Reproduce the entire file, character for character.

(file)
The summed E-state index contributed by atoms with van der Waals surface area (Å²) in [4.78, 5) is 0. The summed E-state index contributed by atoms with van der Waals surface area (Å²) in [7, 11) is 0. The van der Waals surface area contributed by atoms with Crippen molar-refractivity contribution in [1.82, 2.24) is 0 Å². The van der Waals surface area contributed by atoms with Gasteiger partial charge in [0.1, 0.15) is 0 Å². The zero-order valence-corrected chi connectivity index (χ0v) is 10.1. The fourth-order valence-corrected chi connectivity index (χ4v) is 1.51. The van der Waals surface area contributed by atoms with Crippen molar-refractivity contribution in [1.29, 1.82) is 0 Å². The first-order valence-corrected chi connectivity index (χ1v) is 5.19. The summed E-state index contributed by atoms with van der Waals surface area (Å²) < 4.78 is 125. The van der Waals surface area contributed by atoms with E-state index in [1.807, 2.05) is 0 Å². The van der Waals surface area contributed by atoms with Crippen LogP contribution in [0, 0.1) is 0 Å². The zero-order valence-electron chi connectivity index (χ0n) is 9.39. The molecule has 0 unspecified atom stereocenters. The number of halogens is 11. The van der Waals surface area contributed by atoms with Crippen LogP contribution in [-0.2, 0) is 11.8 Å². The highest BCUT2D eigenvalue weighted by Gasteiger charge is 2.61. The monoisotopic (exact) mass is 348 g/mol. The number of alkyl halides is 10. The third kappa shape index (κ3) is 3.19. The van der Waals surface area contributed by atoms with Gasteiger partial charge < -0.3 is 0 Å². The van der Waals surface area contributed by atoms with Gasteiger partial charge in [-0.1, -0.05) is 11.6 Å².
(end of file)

The summed E-state index contributed by atoms with van der Waals surface area (Å²) in [4.78, 5) is 0. The summed E-state index contributed by atoms with van der Waals surface area (Å²) in [7, 11) is 0. The van der Waals surface area contributed by atoms with Crippen molar-refractivity contribution in [1.82, 2.24) is 0 Å². The van der Waals surface area contributed by atoms with Gasteiger partial charge in [0.1, 0.15) is 0 Å². The zero-order valence-corrected chi connectivity index (χ0v) is 10.1. The fourth-order valence-corrected chi connectivity index (χ4v) is 1.51. The van der Waals surface area contributed by atoms with Crippen molar-refractivity contribution in [1.29, 1.82) is 0 Å². The first-order valence-corrected chi connectivity index (χ1v) is 5.19. The summed E-state index contributed by atoms with van der Waals surface area (Å²) < 4.78 is 125. The van der Waals surface area contributed by atoms with E-state index in [1.807, 2.05) is 0 Å². The van der Waals surface area contributed by atoms with Crippen LogP contribution in [0, 0.1) is 0 Å². The zero-order valence-electron chi connectivity index (χ0n) is 9.39. The molecule has 0 unspecified atom stereocenters. The number of halogens is 11. The van der Waals surface area contributed by atoms with Crippen LogP contribution in [-0.2, 0) is 11.8 Å². The highest BCUT2D eigenvalue weighted by Gasteiger charge is 2.61. The monoisotopic (exact) mass is 348 g/mol. The number of alkyl halides is 10. The third kappa shape index (κ3) is 3.19. The van der Waals surface area contributed by atoms with Gasteiger partial charge < -0.3 is 0 Å². The van der Waals surface area contributed by atoms with Gasteiger partial charge in [-0.1, -0.05) is 11.6 Å².